Allopregnanolone is a neurosteroid synthesized from progesterone in brain. It increases inhibition through modulation of the gamma-aminobutyric acid type A (GABA-A) receptor. Both agents are putative neuroprotectants after ischemic stroke. We sought to confirm their effectiveness in a hypertensive rat stroke model, with intra- and post-operative temperature regulation. The primary study compared allopregnanolone, progesterone or vehicle control treatments, administered 105 minutes after induction of temporary middle cerebral artery occlusion in spontaneously hypertensive rats...
2014: PloS One
https://www.readbyqxmd.com/read/25108738/effects-of-mild-and-moderate-hypothemia-therapy-on-expression-of-cerebral-neuron-apoptosis-related-proteins-and-glial-fiber-acidic-protein-after-rat-cardio-pulmonary-resuscitation
#19
COMPARATIVE STUDY
Li Ding, Xiang Gao, Shenghui Yu, Jianping Yang
To explore the effects of different degrees of hypothermia on brain tissue apoptosis after cardio-pulmonary resuscitation (CPR). Cardiac arrest for 5 min induced by asphyxia method was used to create CPR model. 30 SD rats were randomly divided into control group (normothermia), 33 °C hypothermia group and 30 °C hypothermia group with ten rats in each. Rats in control group received routine treatment at 25 °C room temperature after CPR; Rats in mild hypothermia and moderate hypothermia groups were given hypothermia treatment 0...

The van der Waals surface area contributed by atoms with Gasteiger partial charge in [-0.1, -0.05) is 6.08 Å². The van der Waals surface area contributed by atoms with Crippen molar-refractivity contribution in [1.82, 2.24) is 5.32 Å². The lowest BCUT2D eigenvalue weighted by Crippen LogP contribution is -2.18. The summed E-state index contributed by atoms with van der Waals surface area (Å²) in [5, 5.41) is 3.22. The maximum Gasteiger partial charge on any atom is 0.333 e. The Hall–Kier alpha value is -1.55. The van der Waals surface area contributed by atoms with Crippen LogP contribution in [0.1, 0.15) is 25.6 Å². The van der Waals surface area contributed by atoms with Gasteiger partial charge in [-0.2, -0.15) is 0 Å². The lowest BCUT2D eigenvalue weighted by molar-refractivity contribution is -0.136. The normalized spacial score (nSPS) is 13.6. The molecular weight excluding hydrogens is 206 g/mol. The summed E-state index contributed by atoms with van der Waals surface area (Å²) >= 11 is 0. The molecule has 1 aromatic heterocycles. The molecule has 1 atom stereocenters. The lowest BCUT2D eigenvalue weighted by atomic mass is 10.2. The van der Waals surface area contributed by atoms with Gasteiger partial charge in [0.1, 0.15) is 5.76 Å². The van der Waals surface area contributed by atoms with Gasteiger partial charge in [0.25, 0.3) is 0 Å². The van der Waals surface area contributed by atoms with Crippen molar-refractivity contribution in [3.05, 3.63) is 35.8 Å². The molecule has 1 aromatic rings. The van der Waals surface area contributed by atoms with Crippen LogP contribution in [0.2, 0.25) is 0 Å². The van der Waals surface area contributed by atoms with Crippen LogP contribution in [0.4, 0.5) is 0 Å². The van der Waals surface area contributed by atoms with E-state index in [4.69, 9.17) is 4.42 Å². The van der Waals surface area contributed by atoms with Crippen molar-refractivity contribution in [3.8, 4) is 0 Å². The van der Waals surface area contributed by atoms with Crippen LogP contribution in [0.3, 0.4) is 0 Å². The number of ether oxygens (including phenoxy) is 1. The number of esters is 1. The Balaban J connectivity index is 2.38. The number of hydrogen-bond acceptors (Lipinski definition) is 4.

December 2014: Cell Biochemistry and Biophysics
https://www.readbyqxmd.com/read/25064786/hypothermia-as-a-clinical-neuroprotectant
#20
REVIEW
Andrew L Sherman, Michael Y Wang
Applying therapeutic hypothermia (TH) for the purposes of neuroprotection, originally termed "hibernation," started nearly 100 years ago. Because TH cooling systems have improved to the point where it is practical and safe for general application, interest in providing such treatment in conditions such as spinal cord injury, traumatic brain injury, stroke, and cardiac arrest has increased. This article reviews the mechanisms by which TH mitigates secondary neurologic injury, the clinical scenarios where TH is being applied, and reviews selected published studies using TH for central nervous system neuroprotection...
August 2014: Physical Medicine and Rehabilitation Clinics of North America